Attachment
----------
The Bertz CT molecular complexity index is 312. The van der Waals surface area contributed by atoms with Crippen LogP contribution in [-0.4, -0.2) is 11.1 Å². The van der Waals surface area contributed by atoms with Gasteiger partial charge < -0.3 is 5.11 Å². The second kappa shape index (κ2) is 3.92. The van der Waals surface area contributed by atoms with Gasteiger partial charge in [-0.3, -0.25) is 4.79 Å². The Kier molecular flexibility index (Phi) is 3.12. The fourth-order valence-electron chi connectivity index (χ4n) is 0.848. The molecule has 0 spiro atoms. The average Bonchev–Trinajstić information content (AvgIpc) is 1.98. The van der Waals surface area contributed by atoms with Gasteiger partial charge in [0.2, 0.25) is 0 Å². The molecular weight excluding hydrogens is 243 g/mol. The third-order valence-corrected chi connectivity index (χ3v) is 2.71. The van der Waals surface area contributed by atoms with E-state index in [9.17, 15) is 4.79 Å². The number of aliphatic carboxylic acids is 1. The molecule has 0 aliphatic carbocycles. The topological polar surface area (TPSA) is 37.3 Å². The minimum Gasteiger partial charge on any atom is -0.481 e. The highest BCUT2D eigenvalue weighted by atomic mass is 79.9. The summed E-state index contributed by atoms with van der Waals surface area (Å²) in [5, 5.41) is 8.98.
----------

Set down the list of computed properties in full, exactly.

The Bertz CT molecular complexity index is 312. The van der Waals surface area contributed by atoms with Crippen LogP contribution in [-0.4, -0.2) is 11.1 Å². The van der Waals surface area contributed by atoms with Gasteiger partial charge < -0.3 is 5.11 Å². The second kappa shape index (κ2) is 3.92. The van der Waals surface area contributed by atoms with Gasteiger partial charge in [-0.3, -0.25) is 4.79 Å². The Kier molecular flexibility index (Phi) is 3.12. The fourth-order valence-electron chi connectivity index (χ4n) is 0.848. The molecule has 0 spiro atoms. The average Bonchev–Trinajstić information content (AvgIpc) is 1.98. The van der Waals surface area contributed by atoms with Gasteiger partial charge in [0.2, 0.25) is 0 Å². The molecular weight excluding hydrogens is 243 g/mol. The third-order valence-corrected chi connectivity index (χ3v) is 2.71. The van der Waals surface area contributed by atoms with E-state index in [9.17, 15) is 4.79 Å². The number of aliphatic carboxylic acids is 1. The molecule has 0 aliphatic carbocycles. The topological polar surface area (TPSA) is 37.3 Å². The minimum Gasteiger partial charge on any atom is -0.481 e. The highest BCUT2D eigenvalue weighted by atomic mass is 79.9. The summed E-state index contributed by atoms with van der Waals surface area (Å²) in [5, 5.41) is 8.98.